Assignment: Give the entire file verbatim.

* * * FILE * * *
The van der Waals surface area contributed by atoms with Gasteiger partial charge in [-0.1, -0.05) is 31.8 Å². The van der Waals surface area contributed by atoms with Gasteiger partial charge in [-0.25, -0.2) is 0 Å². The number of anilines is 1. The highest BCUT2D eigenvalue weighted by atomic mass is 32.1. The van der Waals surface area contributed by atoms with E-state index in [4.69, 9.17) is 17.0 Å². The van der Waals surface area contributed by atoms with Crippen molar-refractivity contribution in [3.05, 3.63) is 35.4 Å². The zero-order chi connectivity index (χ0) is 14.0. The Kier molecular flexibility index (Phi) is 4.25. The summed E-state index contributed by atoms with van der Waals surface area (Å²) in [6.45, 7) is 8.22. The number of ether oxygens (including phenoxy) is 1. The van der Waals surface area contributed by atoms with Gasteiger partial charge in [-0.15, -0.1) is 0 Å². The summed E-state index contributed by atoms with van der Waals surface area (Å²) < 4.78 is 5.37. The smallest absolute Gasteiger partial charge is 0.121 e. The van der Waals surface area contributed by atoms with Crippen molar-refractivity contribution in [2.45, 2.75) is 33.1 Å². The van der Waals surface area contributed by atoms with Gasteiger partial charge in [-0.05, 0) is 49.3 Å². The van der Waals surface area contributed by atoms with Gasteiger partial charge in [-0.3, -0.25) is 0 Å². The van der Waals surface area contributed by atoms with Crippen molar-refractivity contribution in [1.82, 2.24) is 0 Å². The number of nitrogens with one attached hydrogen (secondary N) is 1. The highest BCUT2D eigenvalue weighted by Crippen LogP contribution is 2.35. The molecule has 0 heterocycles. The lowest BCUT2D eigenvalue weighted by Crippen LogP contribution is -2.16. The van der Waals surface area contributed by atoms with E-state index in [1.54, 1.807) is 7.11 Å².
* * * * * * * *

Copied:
The van der Waals surface area contributed by atoms with Gasteiger partial charge in [-0.1, -0.05) is 31.8 Å². The van der Waals surface area contributed by atoms with Gasteiger partial charge in [-0.25, -0.2) is 0 Å². The number of anilines is 1. The highest BCUT2D eigenvalue weighted by atomic mass is 32.1. The van der Waals surface area contributed by atoms with E-state index in [4.69, 9.17) is 17.0 Å². The van der Waals surface area contributed by atoms with Crippen molar-refractivity contribution in [3.05, 3.63) is 35.4 Å². The zero-order chi connectivity index (χ0) is 14.0. The Kier molecular flexibility index (Phi) is 4.25. The summed E-state index contributed by atoms with van der Waals surface area (Å²) in [6.45, 7) is 8.22. The number of ether oxygens (including phenoxy) is 1. The van der Waals surface area contributed by atoms with Gasteiger partial charge in [-0.15, -0.1) is 0 Å². The summed E-state index contributed by atoms with van der Waals surface area (Å²) < 4.78 is 5.37. The smallest absolute Gasteiger partial charge is 0.121 e. The van der Waals surface area contributed by atoms with Crippen molar-refractivity contribution in [2.45, 2.75) is 33.1 Å². The van der Waals surface area contributed by atoms with Gasteiger partial charge in [-0.05, 0) is 49.3 Å². The van der Waals surface area contributed by atoms with Gasteiger partial charge in [-0.3, -0.25) is 0 Å². The van der Waals surface area contributed by atoms with Crippen molar-refractivity contribution in [1.82, 2.24) is 0 Å². The number of nitrogens with one attached hydrogen (secondary N) is 1. The highest BCUT2D eigenvalue weighted by Crippen LogP contribution is 2.35. The molecule has 0 heterocycles. The lowest BCUT2D eigenvalue weighted by Crippen LogP contribution is -2.16. The van der Waals surface area contributed by atoms with E-state index in [1.54, 1.807) is 7.11 Å².